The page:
Scouts learn about vehicle extrication and “mechanical assist”

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[September 10, 2014]  LINCOLN - While the burn room was cooling off on Saturday morning, the members of the Boy Scout Troop 11 and their guests moved on to see an extrication exercise conducted by the city of Lincoln firefighters.

Chief Miller offered up explanations of what was happening. Firefighter Weakly, with assistance from Assistant Chief Dahm and Captain Larry Spurling, demonstrated two different means of breaking into a vehicle.

In the first exercise, Miller explained that the passenger door, while open, was not open wide enough for rescue workers to get inside and assist a person in the front seat. In order to make more room, Weakly would use a “come-a-long” to pull the door away from the vehicle. A come-a-long is a cable and pulley device that can be used by only one person to pull quite a bit of weight or resistance. Using the ratcheting device, Weakly pulled the door back until it was completely against the front side of the van. Miller then explained that with a wider opening, there was room for firefighters or EMT’s go get inside the van with the victim.

Chief Miller also told the scouts that with a number of people, they could do virtually the same thing with a rope.

Chief Miller then took the opportunity to talk to the kids about what to do if they come across an accident on the road. He said that rule number one is stop. He explained that many times people will pass an accident, call 9-1-1, but keep on rolling down the road. If dispatch asks where the accident is and the caller doesn’t know, the phone signal could be used by 9-1-1 to locate the incident. However, if the caller didn’t stop, then it will take longer for EMT’s and firefighters to find an accident.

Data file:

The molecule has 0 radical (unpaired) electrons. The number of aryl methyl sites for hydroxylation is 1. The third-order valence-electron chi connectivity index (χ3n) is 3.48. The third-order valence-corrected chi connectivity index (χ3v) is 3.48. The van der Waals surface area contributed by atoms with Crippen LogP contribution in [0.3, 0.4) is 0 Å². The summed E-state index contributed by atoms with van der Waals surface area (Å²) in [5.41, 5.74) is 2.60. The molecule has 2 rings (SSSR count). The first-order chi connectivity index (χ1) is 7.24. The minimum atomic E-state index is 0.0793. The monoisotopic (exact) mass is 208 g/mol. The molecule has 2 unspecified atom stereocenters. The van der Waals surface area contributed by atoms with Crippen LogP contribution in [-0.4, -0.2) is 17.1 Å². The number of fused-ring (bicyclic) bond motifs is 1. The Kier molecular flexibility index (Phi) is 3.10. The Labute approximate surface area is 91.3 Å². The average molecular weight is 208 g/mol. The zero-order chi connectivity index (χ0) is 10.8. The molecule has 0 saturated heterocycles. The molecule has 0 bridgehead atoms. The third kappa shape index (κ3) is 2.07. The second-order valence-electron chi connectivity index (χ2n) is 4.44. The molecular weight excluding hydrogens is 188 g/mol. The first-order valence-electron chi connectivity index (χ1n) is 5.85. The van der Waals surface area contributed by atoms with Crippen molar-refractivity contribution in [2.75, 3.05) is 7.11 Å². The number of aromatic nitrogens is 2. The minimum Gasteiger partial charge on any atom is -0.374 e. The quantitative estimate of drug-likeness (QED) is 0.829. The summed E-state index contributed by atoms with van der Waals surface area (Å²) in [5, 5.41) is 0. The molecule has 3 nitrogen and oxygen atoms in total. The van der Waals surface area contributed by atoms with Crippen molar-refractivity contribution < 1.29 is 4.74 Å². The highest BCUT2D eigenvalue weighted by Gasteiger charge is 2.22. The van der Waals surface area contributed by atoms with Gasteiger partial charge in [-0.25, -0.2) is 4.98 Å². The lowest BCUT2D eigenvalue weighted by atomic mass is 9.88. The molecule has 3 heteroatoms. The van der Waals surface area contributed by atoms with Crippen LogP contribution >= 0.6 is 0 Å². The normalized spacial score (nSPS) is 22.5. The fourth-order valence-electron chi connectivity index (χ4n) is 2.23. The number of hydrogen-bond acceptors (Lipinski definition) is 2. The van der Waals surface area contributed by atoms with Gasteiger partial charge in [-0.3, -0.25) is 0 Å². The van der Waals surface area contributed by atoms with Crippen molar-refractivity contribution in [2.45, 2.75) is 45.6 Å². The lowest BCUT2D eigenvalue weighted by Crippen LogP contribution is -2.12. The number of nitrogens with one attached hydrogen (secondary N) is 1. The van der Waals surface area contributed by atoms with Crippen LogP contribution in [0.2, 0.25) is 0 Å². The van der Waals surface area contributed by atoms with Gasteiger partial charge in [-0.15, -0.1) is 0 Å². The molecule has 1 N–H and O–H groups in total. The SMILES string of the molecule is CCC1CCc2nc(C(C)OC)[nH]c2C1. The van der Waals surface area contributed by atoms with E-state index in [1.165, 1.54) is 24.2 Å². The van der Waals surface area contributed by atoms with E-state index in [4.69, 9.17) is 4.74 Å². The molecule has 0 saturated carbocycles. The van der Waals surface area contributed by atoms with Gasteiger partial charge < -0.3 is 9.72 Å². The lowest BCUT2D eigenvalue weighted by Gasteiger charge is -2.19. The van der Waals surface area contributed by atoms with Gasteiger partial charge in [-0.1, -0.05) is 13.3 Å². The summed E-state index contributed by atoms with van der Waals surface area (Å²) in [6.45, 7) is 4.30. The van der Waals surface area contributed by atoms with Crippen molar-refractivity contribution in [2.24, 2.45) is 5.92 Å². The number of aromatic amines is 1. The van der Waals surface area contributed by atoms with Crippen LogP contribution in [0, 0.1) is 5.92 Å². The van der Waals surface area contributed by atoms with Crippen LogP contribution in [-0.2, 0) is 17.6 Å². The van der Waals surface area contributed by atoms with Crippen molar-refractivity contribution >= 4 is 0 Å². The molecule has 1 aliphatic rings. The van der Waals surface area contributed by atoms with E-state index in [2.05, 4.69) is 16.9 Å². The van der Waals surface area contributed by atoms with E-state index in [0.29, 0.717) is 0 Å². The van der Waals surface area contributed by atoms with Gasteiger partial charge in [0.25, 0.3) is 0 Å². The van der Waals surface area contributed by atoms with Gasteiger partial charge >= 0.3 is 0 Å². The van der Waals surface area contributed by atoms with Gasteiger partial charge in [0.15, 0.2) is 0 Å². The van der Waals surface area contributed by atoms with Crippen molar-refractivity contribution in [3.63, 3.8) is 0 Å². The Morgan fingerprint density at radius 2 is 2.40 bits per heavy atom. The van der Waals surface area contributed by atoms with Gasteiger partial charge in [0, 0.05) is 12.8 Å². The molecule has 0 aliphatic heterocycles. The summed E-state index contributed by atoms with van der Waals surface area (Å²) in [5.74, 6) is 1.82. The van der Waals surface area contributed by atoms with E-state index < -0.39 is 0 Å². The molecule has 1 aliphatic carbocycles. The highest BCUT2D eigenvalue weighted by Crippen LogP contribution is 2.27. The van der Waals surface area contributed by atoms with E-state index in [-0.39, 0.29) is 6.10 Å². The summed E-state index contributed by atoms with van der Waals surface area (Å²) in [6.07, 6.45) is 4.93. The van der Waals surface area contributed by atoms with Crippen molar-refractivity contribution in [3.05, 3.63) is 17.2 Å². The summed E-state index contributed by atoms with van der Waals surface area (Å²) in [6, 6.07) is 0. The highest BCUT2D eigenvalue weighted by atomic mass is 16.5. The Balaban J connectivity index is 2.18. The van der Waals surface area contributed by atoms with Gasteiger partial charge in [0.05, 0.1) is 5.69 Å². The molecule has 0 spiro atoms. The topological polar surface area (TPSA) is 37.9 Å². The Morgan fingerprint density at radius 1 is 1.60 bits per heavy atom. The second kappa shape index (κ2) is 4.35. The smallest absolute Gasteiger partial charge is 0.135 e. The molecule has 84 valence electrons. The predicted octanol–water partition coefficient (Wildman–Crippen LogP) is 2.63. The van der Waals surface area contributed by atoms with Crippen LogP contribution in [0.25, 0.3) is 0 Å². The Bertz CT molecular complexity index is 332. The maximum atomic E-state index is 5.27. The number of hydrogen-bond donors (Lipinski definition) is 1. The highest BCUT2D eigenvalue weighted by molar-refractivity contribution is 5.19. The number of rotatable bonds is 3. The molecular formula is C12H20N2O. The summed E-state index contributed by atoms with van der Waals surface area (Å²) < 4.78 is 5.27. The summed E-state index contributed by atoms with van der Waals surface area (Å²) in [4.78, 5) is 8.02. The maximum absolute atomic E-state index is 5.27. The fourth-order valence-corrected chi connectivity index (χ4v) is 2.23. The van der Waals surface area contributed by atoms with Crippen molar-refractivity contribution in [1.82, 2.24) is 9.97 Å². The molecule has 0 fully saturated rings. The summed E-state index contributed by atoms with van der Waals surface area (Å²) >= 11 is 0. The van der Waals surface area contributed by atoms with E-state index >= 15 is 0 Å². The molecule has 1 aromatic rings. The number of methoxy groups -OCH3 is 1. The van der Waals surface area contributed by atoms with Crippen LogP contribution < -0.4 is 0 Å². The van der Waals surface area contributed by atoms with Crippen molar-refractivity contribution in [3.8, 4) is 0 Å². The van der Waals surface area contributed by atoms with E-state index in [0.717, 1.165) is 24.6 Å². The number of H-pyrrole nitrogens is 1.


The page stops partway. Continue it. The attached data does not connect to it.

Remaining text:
After calling 9-1-1, check on the people in the car and see if you can offer assistance. At the least, you may need to call 9-1-1- again. For example, if there are three or four injured people inside the vehicle, multiple ambulances may be needed.

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Miller was asked what came first, victims or fire, if a vehicle is burning. He said the vast majority of the time, the fire gets put out first. However, if the people inside the car appear to be in imminent danger from the fire, the process could be reversed.

Weakly also demonstrated what most people refer to as the “jaws of life.” There are actually two pneumatic devices involved, both run by air pressure from the fire truck. One is a cutter, and the other is a spreader. Cutters are used to cut away metal to free a jammed door. Spreaders can be used to create a gap between the door and vehicle frame. Weakly demonstrated how the cutters can be used with a third piece of equipment to pull the vehicle apart.

Using the cutters, he chopped through the door frame at the front windshield. He then placed a hydraulic cylinder in the door frame. Again using air pressure, the cylinder expanded, pushing the windshield and front part of the vehicle away from the rest of the car body.


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